Elements of the grammar wars

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A couple years ago I was at odds and ends and decided to start a blog documenting instances of creative grammar. It was intended as a response to those blogs that make fun of people for misusing apostrophes. I didn’t ever find much time for it, but here’s one of the posts, a mini review of an article that exemplified everything I planned to blog against:

Article under attack: “50 years of stupid grammar advice”

The link above points to a long rant about grammar. This linguistics professor Geoffrey Pullum thinks Strunk & White are wrong, wrong, wrong. Why? They wrote a grammar book, but they didn’t always follow their own advice, and they don’t know a thing about semantics.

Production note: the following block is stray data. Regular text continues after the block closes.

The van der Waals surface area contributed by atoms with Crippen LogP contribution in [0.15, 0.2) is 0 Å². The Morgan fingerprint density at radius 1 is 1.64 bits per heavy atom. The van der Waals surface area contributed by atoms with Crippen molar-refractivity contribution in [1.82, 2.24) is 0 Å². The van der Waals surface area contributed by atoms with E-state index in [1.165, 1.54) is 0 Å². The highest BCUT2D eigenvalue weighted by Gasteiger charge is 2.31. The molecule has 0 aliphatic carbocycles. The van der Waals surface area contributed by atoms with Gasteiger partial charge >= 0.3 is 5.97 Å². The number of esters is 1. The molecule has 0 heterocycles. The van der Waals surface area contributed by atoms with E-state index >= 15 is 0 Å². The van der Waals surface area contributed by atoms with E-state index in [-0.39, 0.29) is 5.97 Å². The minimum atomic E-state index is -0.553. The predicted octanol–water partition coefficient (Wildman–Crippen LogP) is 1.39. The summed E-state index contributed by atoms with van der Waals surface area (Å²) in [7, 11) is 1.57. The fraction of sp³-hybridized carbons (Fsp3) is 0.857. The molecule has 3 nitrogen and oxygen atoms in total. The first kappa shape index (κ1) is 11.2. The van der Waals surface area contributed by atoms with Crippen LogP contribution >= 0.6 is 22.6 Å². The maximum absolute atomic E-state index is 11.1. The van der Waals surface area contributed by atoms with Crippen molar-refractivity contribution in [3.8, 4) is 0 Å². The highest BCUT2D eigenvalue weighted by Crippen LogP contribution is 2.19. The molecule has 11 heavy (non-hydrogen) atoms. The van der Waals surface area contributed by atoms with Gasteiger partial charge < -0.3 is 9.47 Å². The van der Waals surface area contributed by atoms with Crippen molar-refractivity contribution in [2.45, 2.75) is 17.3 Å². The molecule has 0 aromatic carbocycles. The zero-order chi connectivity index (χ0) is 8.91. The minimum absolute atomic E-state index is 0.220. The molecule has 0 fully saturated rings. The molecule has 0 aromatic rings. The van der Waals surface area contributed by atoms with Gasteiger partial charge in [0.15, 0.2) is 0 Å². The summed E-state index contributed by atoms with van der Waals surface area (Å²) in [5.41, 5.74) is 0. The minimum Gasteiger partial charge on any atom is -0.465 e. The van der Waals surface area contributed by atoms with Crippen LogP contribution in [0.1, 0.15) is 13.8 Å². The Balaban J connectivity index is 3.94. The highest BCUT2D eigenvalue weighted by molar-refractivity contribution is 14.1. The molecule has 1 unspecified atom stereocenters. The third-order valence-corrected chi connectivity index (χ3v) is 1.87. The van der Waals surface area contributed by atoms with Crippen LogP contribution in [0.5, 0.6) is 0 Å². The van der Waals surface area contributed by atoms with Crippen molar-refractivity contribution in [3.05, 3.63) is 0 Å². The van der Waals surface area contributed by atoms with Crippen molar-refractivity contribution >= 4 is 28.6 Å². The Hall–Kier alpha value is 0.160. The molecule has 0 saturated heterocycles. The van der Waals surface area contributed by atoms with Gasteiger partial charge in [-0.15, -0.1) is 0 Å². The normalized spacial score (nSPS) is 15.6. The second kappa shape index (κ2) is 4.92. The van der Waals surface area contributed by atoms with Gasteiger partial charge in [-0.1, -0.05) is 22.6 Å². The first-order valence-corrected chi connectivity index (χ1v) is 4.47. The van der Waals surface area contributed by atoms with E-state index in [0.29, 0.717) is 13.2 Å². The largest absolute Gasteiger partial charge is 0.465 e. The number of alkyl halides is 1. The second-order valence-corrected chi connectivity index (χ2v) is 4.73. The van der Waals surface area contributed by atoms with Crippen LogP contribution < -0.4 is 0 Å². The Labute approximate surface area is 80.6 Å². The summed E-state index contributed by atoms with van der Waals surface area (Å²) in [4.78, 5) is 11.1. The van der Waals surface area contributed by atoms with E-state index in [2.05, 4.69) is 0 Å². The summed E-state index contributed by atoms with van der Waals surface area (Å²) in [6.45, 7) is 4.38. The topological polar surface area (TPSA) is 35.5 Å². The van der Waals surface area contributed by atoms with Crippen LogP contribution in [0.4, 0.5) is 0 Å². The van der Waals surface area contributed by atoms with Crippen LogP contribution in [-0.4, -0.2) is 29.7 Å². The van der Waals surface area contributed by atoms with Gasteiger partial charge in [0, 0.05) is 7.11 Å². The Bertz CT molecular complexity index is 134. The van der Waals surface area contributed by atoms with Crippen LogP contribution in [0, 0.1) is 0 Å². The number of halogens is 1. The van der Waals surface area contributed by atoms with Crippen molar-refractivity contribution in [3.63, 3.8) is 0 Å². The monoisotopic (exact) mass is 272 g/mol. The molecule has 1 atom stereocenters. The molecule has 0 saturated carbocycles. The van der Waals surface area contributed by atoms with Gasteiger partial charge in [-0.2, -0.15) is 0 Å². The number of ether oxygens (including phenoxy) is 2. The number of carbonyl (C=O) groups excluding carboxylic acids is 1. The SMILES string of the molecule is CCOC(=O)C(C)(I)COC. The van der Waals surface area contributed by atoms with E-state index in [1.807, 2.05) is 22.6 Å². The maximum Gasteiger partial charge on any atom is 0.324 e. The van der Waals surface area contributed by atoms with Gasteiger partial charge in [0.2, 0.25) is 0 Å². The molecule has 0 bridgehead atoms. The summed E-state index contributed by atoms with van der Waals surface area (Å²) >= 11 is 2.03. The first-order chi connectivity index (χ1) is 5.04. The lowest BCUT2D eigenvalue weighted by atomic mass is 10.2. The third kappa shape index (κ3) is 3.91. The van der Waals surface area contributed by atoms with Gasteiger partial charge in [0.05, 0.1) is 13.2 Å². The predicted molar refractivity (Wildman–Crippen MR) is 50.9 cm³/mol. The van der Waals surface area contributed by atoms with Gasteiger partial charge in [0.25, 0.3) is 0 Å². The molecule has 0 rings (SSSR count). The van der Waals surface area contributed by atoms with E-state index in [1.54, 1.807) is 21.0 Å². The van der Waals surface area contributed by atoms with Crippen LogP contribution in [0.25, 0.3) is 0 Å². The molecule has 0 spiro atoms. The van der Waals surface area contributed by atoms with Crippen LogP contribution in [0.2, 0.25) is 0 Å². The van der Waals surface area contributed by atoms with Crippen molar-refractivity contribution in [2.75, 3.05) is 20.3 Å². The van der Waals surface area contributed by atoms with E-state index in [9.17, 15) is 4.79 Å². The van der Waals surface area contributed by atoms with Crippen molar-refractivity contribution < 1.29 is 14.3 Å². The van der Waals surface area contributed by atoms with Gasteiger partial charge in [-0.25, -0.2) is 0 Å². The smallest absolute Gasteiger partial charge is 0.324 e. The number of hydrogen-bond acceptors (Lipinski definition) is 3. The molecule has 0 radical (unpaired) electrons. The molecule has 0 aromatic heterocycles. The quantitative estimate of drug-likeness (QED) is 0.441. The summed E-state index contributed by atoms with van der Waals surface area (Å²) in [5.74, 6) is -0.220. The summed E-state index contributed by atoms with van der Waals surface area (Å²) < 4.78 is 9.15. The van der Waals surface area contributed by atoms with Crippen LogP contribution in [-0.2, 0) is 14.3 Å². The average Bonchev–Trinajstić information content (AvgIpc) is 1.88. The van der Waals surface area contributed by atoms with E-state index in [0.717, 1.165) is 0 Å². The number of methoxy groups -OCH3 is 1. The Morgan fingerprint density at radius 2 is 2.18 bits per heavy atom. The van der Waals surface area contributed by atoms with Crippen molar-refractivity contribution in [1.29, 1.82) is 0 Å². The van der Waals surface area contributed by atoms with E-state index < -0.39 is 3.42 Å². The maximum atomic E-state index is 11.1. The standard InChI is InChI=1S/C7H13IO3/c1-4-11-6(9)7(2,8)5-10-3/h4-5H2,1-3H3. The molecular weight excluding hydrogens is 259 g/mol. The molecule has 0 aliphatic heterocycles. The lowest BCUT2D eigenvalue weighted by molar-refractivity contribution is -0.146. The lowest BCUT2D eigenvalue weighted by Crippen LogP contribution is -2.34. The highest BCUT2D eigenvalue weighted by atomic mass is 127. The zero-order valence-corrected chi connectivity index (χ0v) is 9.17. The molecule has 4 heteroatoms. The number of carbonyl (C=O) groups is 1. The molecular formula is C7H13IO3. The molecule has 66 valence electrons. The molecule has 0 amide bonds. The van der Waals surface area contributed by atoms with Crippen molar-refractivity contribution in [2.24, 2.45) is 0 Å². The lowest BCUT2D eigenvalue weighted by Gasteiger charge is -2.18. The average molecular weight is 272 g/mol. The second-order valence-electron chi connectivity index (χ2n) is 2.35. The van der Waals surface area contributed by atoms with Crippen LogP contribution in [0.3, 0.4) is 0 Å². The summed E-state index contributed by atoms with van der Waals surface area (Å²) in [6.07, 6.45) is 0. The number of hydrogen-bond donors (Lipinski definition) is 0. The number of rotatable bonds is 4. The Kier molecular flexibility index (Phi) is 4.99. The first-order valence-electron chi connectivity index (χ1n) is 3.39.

Well, yeah. It’s silly advice, but not because it’s wrong or inconsistent. Prescriptive grammar is about class, not accuracy. S&W’s business has always been to tell you how to talk more like some upwardly mobile, expensively educated New England-ish chap and less like the slob you know you are. If we thought we were learning anything about the mechanics of language from this book, we wouldn’t buy the Maira Kalman illustrated edition to look chic on our bookshelf.

Anyway, S&W weren’t linguists. Linguists study how people actually talk, whereas style guide writers tell you how you ought to talk if you want to fit in to their world. S&W lived in a very popular world. Thus, a very popular book.

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